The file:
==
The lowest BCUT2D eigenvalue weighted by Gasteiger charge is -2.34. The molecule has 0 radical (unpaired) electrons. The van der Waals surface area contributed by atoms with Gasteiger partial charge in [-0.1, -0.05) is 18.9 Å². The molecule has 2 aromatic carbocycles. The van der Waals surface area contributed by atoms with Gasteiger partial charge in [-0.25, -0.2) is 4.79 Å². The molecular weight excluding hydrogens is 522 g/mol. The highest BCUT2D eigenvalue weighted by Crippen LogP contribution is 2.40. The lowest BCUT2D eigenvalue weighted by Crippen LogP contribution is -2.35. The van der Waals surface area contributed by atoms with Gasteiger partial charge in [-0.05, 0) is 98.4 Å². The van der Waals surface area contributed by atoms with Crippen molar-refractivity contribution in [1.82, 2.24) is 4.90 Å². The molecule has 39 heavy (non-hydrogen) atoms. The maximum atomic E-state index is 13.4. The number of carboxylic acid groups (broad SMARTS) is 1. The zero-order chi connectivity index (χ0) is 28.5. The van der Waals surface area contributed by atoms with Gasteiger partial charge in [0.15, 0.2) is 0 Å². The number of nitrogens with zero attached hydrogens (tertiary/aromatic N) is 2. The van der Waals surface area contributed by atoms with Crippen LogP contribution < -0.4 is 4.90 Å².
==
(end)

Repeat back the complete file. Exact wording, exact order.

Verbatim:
The lowest BCUT2D eigenvalue weighted by Gasteiger charge is -2.34. The molecule has 0 radical (unpaired) electrons. The van der Waals surface area contributed by atoms with Gasteiger partial charge in [-0.1, -0.05) is 18.9 Å². The molecule has 2 aromatic carbocycles. The van der Waals surface area contributed by atoms with Gasteiger partial charge in [-0.25, -0.2) is 4.79 Å². The molecular weight excluding hydrogens is 522 g/mol. The highest BCUT2D eigenvalue weighted by Crippen LogP contribution is 2.40. The lowest BCUT2D eigenvalue weighted by Crippen LogP contribution is -2.35. The van der Waals surface area contributed by atoms with Gasteiger partial charge in [-0.05, 0) is 98.4 Å². The van der Waals surface area contributed by atoms with Crippen molar-refractivity contribution in [1.82, 2.24) is 4.90 Å². The molecule has 39 heavy (non-hydrogen) atoms. The maximum atomic E-state index is 13.4. The number of carboxylic acid groups (broad SMARTS) is 1. The zero-order chi connectivity index (χ0) is 28.5. The van der Waals surface area contributed by atoms with Gasteiger partial charge in [0.15, 0.2) is 0 Å². The number of nitrogens with zero attached hydrogens (tertiary/aromatic N) is 2. The van der Waals surface area contributed by atoms with Crippen LogP contribution < -0.4 is 4.90 Å².